Remove the Seven Inhibitors of Your Customer Experience Success


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To make sure your customer experience work stays on track, you need to constantly manage these seven inhibitors of customer experience success:

Inhibitor 1:  Starting with a Mantra, Not an Action Plan  
Often companies decide that they want to get some early traction by telling everyone to “focus on customer experience”  What happens next is that people realize this is a big corporate priority and begin making plans, creating new scoreboards and taking action.

This advances the silo based approach to actions that is contrary to the discipline of experience development and management.  A lot of action occurs, executives get a “false positive” that action is occurring and traction is happening, but it eventually stalls out because the actions don’t aggregate up to improve complete end-to-end customer experiences.

Work to Remove the Inhibitor:  Have a specific three month, six month and twelve month plan ready to go when you launch.
Explicitly identify the process for collaboration and roles.  Every month, just like the map in the shopping centers, send an update showing “we are here” – pointing to progress made.  Continue to communicate the plan as it progresses and adjusts.

Inhibitor 2: Not Defining the Customer Experience and Gaining Alignment on the Path of Actions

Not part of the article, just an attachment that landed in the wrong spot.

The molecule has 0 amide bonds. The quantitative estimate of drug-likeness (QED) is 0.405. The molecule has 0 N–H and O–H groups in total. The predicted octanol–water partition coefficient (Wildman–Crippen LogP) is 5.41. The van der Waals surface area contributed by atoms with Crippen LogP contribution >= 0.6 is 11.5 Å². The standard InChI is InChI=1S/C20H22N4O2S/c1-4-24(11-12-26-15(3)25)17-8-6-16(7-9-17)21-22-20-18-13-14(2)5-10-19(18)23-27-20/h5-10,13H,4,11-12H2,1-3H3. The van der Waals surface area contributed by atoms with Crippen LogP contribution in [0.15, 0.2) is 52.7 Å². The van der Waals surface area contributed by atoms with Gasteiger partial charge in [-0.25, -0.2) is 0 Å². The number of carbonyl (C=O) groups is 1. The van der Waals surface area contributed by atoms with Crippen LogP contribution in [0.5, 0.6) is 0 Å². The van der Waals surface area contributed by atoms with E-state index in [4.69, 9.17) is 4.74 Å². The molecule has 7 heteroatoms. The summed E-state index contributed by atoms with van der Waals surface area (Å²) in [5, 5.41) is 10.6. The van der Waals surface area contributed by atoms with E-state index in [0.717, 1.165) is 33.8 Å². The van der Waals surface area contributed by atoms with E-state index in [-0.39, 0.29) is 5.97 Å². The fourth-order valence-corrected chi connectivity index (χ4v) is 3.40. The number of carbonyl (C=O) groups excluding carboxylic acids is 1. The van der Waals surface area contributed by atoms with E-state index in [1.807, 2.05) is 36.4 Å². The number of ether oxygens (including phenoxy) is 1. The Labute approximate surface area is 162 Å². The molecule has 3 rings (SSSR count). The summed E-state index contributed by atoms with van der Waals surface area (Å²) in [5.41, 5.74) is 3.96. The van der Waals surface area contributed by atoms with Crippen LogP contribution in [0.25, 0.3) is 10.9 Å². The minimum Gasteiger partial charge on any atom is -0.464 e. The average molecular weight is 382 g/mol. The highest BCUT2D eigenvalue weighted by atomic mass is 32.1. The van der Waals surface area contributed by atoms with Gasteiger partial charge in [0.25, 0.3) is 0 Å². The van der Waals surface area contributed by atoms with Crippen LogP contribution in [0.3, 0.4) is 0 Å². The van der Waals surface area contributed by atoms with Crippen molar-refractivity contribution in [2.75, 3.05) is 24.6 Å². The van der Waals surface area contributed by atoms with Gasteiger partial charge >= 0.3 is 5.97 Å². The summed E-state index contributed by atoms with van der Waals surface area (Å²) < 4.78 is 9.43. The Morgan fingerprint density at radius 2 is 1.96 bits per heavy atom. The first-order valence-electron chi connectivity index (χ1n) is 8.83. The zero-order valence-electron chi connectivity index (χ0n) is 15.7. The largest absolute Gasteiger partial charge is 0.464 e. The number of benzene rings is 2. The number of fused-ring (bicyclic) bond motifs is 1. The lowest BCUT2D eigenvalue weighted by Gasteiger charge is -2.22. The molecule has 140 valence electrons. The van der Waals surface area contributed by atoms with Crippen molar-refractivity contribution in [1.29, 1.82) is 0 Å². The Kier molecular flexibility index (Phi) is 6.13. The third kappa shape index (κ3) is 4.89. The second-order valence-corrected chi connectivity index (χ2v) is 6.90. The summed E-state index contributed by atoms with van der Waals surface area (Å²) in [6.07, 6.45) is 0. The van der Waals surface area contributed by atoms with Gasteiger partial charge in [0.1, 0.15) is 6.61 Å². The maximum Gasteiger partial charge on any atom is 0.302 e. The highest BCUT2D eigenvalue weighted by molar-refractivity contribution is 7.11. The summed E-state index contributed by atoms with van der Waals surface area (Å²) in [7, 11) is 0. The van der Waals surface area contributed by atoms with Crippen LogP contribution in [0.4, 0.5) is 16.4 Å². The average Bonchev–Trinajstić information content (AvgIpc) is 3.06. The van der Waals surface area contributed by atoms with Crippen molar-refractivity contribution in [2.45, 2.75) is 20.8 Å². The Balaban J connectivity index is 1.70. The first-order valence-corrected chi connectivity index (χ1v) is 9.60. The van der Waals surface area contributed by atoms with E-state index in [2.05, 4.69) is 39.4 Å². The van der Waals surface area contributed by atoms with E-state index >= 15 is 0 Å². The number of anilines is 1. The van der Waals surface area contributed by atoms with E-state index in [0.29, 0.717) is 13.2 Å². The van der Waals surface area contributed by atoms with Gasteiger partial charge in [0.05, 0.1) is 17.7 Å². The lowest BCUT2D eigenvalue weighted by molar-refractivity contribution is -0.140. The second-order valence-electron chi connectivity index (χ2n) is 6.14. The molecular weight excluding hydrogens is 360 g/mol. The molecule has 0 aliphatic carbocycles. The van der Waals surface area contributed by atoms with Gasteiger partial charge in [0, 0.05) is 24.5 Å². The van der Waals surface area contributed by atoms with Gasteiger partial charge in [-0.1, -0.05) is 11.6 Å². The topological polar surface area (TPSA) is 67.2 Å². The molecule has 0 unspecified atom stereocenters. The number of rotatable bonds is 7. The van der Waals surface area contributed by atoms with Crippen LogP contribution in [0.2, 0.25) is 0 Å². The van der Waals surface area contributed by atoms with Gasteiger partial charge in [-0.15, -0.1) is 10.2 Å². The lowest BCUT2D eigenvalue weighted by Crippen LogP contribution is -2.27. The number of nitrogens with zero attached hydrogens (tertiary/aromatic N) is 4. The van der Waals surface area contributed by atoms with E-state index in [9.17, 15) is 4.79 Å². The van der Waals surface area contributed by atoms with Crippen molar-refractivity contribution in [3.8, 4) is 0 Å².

This is similar to the first point, but I’m stressing it separately because not defining the experience consistently and gaining alignment on the path of actions has major downstream implications.

Without creating this defined customer experience framework first, the risk is the same failure that happened after (most) corporations around the world rolled out CRM. They automated current processes without rethinking the business.

Work to Remove the Inhibitor: Within the first 60-90 days when mapping your customer experience, gain agreement on stages, touchpoints and the top 15 priority moments of truth.

A few reasons why it’s important to agree on the stages of the experience and the definitions of success:

  • Gives leaders a new language set for which to ask and drive the business
  • Establishes the critical cross-functional metrics for the development of key KPIs for priority touch points
  • Aligns database management (since the stages of the experience interrelate to one another)

Inhibitor 3: Not Breaking the Work into Actionable Pieces and Understand What “Success” Is
Instead of building (and celebrating) the new competencies and infrastructure that are critical to long-term sustainability – success gets defaulted to a score. “We will be successful when our satisfaction rates are x” or “we will be successful when our net promoter score is y.”

Work to Remove the Inhibitor:  Take a few good first steps to enable infrastructure.

  • Align databases to manage customer data – and knowing the value of the customer asset
  • Engage leaders to connect with customers by personally calling them
  • Teach the organization how to work together across the silos to solve and improving one (or two) customer experiences end-to-end
  • Change the communication from leaders to enable and drive customer experience accountability

Inhibitor 4: Attaching Metrics to Outcome Metrics rather than Operational Metrics People Can Impact
It’s very enticing to jump to the outcome metrics such as survey scores. The challenge is that the outcome of a survey score is impacted by numerous factors, not all of which can be impacted by areas of the organization who are given the outcome metrics as their performance score.

Work to Remove the Inhibitor: Identify operational metrics that people can impact – such as operational KPIs (instead of getting attached to early outcome survey scores).